On the other hand, achieving a circular economy, which has the additional benefit of increasing reliability in the supply chain, is not rocket science – a pragmatic approach will enable us to harvest the low hanging fruits. It is a matter of changing the way we think and sometimes questioning processes that have been in place for decades. Thomas Feeting from Wilo and Tom Schneider from Trumpf impressively illustrated this in their animated, pragmatic talk at the „VDMA-Maschinenbau-Gipfel-Salon“. 

They made it clear that, be it quick wins or long-term sustainability goals, cooperation is also key when it comes to sustainability. Increasingly complex challenges demand multidisciplinary solutions and co-creations, as the sustainable future project we carried out with Sensirion Connected Solutions AG shows.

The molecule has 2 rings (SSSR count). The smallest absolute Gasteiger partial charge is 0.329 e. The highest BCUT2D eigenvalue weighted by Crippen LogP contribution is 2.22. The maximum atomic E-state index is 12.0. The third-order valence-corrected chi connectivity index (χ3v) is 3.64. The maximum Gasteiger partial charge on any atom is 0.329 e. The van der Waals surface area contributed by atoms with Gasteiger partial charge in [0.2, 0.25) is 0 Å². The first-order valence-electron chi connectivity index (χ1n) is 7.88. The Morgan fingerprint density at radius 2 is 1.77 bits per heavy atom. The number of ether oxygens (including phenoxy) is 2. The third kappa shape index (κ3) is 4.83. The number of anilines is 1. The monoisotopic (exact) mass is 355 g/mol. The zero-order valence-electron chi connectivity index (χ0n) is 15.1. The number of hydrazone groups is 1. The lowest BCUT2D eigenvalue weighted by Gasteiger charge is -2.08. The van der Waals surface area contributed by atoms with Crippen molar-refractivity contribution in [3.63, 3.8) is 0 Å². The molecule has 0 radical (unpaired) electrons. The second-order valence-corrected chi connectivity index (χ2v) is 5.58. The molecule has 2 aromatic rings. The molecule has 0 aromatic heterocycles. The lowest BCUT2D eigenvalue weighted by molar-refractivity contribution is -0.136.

ChatGPT etc.: data and AI are all around us

When it came to data and AI (artificial intelligence), the Hannover Messe had a little surprise in store: contrary to expectations, given the hype surrounding ChatGPT and Generative AI, it wasn’t assigned a dedicated exhibition area. Instead, Industrial AI was presented as an enabler for optimising a wide range of solutions. Making strategic use of data – an adequate quantity of suitable data – and AI helps companies boost productivity or improve services, for example, and paves the way for the smart factory or the data-driven organisation. Read more about how to apply this approach and the hurdles you can expect to encounter in our study ‘Data-driven Companies’. The trade fair once again underlined the importance of data-based decisions and goal-oriented AI applications and showed how crucial these technologies are to new ecosystems, automation, climate protection, digitalisation and, as a result, the survival of industry as a whole. 

If you have any related questions, do get in touch. I look forward to hearing from you! 

Zühlke Gerald Brose
Contact person for Germany

Gerald Brose

Former Executive Director Business Development